Adding to the Nationalists’ misery, according to the same poll, they would lose East Dunbartonshire to the Liberal Democrats, reducing their strength in the Commons to a still-formidable 47 seats.

It could be worse than the polls suggest, however. In the elections to the Scottish Parliament last year, parties which backed a No vote in the referendum did better in the first-past-the-post seats than the polls would have suggested – thanks to tactical voting by No voters, who backed whichever party had the best chance of beating the SNP.

The strategic insight of Ruth Davidson, the Conservative leader in Scotland, was to to recast her party as the loudest defender of the Union between Scotland and the rest of the United Kingdom. She has absorbed large chunks of that vote from the Liberal Democrats and Labour, but, paradoxically, at the Holyrood elections at least, the “Unionist coalition” she assembled helped those parties even though it cost the vote share.

The big thing to watch is not just where the parties of the Union make gains, but where they successfully form strong second-places against whoever the strongest pro-Union party is.

Davidson’s popularity and eye for a good photo opportunity – which came first is an interesting question – mean that the natural benefactor in most places will likely be the Tories.

But it could have been very different. The first politician to hit successfully upon the “last defender of the Union” routine was Ian Murray, the last Labour MP in Scotland, who squeezed both the  Liberal Democrat and Conservative vote in his seat of Edinburgh South.

His then-leader in Scotland, Jim Murphy, had a different idea. He fought the election in 2015 to the SNP’s left, with the slogan of “Whether you’re Yes, or No, the Tories have got to go”.  There were a couple of problems with that approach, as one  former staffer put it: “Firstly, the SNP weren’t going to put the Tories in, and everyone knew it. Secondly, no-one but us wanted to move on [from the referendum]”.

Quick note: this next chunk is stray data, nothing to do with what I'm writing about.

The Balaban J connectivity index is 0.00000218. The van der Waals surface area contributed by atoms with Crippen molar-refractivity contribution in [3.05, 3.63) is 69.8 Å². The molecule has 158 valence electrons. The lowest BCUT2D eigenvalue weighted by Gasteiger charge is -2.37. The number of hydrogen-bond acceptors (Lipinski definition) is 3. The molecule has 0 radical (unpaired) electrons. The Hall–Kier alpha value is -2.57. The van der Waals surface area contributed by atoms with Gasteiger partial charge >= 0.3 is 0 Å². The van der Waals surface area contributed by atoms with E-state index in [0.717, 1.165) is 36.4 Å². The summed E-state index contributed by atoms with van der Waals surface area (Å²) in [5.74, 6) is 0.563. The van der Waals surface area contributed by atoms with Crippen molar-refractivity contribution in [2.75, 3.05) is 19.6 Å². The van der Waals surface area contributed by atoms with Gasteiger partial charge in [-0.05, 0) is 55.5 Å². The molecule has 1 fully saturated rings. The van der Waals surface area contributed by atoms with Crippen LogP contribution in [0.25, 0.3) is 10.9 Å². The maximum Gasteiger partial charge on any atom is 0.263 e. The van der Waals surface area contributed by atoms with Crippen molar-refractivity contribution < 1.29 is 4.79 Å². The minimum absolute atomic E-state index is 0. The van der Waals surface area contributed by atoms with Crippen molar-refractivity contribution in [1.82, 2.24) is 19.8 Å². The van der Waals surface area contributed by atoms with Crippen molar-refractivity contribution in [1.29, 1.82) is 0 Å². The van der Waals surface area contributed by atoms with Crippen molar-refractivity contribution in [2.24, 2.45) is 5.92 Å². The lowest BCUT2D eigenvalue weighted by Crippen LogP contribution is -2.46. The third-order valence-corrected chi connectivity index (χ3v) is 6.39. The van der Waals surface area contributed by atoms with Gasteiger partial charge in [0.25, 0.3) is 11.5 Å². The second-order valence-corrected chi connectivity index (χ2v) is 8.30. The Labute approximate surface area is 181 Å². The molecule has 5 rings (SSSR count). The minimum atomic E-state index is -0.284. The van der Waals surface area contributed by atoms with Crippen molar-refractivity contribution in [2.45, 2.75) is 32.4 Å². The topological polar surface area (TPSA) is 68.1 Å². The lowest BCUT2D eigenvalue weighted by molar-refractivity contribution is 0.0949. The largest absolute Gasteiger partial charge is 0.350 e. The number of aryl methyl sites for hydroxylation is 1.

Then again under different leadership, this time under Kezia Dugdale, Scottish Labour once again fought a campaign explicitly to the left of the SNP, promising to increase taxation to blunt cuts devolved from Westminster, and an agnostic position on the referendum. Dugdale said she’d be open to voting to leave the United Kingdom if Britain left the European Union. Senior Scottish Labour figures flirted with the idea that the party might be neutral in a forthcoming election. Once again, the party tried to move on – but no-one else wanted to move on.

How different things might be if instead of running away from their referendum campaign, Jim Murphy had run towards it in 2015. 

Stephen Bush is special correspondent at the New Statesman. His daily briefing, Morning Call, provides a quick and essential guide to British politics.